Rotary Hears of New, Exciting Programs at ‘Ding’ Darling

provided to The Santiva Chronicle

‘Ding’ Darling Refuge Supervisory Ranger Toni Westland

Energy and enthusiasm was abundant at this week’s meeting! If you have not been to Ding Darling lately, you must stop in for a visit. Ranger Toni Westland and Associate Executive Director, Ann-Marie Wildman, shared the many new and exciting events and programs happening at the refuge.

The updated mission of the Refuge to “working with others to conserve, protect, and enhance fish, wildlife, plants and their habitats for the continuing benefit of the American People” is quite accurate. They are partnering with others to offer some of the best programming ever seen! Art in the Wild celebrates National Wildlife Refuge Week and the birthday of their namesake, Jay Norwood “Ding” Darling, their popular Lecture Series addresses topics such as surviving hurricanes and microplastics in water. WoW! is their Wildlife of Wheels mobile classroom that visits schools, libraries, conservation-minded events, and economically challenged and minority communities to teach about water quality, the ecosystem, wildlife, and other topics that meet the Refuge’s mission. Their Nature Wellness Program offers wellness of the mind and mental health with The Self-Guided Mindfulness Trail, meditation, Mindful Mondays, and Refuge Yoga amongst many other opportunities. They also offer scholarships and internships for students interested in Environmental Studies. The impressive programming list goes on and on.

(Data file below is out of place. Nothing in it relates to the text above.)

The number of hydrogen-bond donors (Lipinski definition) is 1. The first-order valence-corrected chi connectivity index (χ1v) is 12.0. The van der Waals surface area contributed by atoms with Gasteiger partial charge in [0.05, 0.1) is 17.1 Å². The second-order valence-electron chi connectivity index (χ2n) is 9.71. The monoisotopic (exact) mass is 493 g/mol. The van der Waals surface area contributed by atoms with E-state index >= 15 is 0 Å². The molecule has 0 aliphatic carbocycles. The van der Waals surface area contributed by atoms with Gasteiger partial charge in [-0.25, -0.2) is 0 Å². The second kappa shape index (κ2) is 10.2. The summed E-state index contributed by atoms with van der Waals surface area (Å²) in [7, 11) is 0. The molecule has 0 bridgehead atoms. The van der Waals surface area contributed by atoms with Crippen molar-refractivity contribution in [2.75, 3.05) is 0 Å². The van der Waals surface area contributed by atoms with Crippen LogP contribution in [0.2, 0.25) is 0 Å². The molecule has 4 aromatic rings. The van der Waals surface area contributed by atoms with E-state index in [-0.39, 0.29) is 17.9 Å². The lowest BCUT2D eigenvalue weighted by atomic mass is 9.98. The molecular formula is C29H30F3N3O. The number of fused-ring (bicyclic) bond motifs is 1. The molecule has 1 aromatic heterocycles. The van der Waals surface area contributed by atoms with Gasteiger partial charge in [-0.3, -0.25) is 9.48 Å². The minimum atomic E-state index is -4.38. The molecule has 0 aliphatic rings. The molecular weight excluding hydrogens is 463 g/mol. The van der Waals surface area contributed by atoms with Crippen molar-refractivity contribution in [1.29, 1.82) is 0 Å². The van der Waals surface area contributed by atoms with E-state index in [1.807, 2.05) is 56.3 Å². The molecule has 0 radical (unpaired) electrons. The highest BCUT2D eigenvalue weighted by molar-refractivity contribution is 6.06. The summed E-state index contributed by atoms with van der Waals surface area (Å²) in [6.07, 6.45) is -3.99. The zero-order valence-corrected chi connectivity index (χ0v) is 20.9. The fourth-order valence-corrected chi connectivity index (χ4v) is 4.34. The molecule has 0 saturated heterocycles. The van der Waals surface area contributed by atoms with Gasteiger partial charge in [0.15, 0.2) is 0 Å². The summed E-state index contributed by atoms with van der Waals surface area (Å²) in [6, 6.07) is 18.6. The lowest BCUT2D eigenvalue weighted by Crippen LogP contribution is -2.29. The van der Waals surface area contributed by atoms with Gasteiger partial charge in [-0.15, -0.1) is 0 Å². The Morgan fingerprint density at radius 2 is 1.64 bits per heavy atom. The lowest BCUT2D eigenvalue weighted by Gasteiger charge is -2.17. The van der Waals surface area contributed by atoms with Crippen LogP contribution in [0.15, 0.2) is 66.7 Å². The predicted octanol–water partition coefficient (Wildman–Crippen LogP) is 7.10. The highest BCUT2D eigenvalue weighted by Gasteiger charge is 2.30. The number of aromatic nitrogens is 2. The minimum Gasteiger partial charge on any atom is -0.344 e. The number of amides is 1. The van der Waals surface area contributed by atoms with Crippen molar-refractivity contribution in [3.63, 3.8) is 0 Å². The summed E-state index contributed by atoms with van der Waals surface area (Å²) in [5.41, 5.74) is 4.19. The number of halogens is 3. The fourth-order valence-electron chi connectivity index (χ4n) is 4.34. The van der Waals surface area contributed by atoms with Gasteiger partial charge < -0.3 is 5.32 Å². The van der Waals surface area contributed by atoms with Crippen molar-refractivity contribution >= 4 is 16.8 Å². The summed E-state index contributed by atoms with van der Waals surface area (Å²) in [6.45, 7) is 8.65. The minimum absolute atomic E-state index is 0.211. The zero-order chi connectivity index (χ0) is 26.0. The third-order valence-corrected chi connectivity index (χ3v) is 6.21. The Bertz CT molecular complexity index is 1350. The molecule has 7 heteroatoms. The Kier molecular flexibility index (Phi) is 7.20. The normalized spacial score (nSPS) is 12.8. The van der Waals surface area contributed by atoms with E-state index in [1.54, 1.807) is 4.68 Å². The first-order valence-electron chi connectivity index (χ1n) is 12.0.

The J. N. “Ding” Darling National Wildlife Refuge was established in 1945 as the Sanibel National Wildlife Refuge, the refuge was renamed in 1967 in honor of pioneer conservationist Jay Norwood “Ding” Darling. The refuge consists of over 6,300 acres of mangrove forest, cordgrass marshes, and West Indian hardwood hammocks. Approximately 2,800 acres of the refuge are federally designated as Wilderness Area. The refuge was created to safeguard and enhance the pristine wildlife habitat of Sanibel Island, to protect endangered and threatened species, and to provide feeding, nesting and roosting areas for migratory birds. Today, the J. N. “Ding” Darling National Wildlife Refuge provides important habitat to over 170 species of birds.

Be sure to visit them in person, or on their website to see all of the programs and events offered at Ding.

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